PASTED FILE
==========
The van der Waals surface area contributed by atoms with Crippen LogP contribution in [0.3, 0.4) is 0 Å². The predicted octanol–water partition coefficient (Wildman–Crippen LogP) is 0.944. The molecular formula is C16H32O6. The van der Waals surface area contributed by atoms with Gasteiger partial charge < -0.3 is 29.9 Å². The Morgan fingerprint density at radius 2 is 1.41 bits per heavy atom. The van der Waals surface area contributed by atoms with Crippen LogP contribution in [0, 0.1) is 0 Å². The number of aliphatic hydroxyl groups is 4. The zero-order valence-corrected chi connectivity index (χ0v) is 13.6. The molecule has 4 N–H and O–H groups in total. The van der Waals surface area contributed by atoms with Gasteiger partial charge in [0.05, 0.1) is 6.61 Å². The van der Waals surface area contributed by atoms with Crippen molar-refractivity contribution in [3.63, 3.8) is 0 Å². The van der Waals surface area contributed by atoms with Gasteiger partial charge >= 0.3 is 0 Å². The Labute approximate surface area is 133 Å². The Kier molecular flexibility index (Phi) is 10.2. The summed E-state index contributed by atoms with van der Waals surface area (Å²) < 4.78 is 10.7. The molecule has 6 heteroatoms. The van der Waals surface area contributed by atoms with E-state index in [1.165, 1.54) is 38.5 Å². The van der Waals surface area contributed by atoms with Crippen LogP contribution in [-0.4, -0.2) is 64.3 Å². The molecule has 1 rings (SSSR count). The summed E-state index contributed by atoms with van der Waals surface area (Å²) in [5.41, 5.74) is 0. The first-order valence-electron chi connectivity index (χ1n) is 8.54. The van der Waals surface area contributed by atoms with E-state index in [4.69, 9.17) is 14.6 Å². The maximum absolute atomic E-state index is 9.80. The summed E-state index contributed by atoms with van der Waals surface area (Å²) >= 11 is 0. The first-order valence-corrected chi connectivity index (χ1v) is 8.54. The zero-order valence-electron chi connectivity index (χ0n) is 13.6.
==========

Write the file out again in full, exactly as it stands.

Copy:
The van der Waals surface area contributed by atoms with Crippen LogP contribution in [0.3, 0.4) is 0 Å². The predicted octanol–water partition coefficient (Wildman–Crippen LogP) is 0.944. The molecular formula is C16H32O6. The van der Waals surface area contributed by atoms with Gasteiger partial charge < -0.3 is 29.9 Å². The Morgan fingerprint density at radius 2 is 1.41 bits per heavy atom. The van der Waals surface area contributed by atoms with Crippen LogP contribution in [0, 0.1) is 0 Å². The number of aliphatic hydroxyl groups is 4. The zero-order valence-corrected chi connectivity index (χ0v) is 13.6. The molecule has 4 N–H and O–H groups in total. The van der Waals surface area contributed by atoms with Gasteiger partial charge in [0.05, 0.1) is 6.61 Å². The van der Waals surface area contributed by atoms with Crippen molar-refractivity contribution in [3.63, 3.8) is 0 Å². The van der Waals surface area contributed by atoms with Gasteiger partial charge >= 0.3 is 0 Å². The Labute approximate surface area is 133 Å². The Kier molecular flexibility index (Phi) is 10.2. The summed E-state index contributed by atoms with van der Waals surface area (Å²) < 4.78 is 10.7. The molecule has 6 heteroatoms. The van der Waals surface area contributed by atoms with E-state index in [1.165, 1.54) is 38.5 Å². The van der Waals surface area contributed by atoms with Crippen LogP contribution in [-0.4, -0.2) is 64.3 Å². The molecule has 1 rings (SSSR count). The summed E-state index contributed by atoms with van der Waals surface area (Å²) in [5.41, 5.74) is 0. The first-order valence-electron chi connectivity index (χ1n) is 8.54. The van der Waals surface area contributed by atoms with E-state index in [4.69, 9.17) is 14.6 Å². The maximum absolute atomic E-state index is 9.80. The summed E-state index contributed by atoms with van der Waals surface area (Å²) >= 11 is 0. The first-order valence-corrected chi connectivity index (χ1v) is 8.54. The zero-order valence-electron chi connectivity index (χ0n) is 13.6.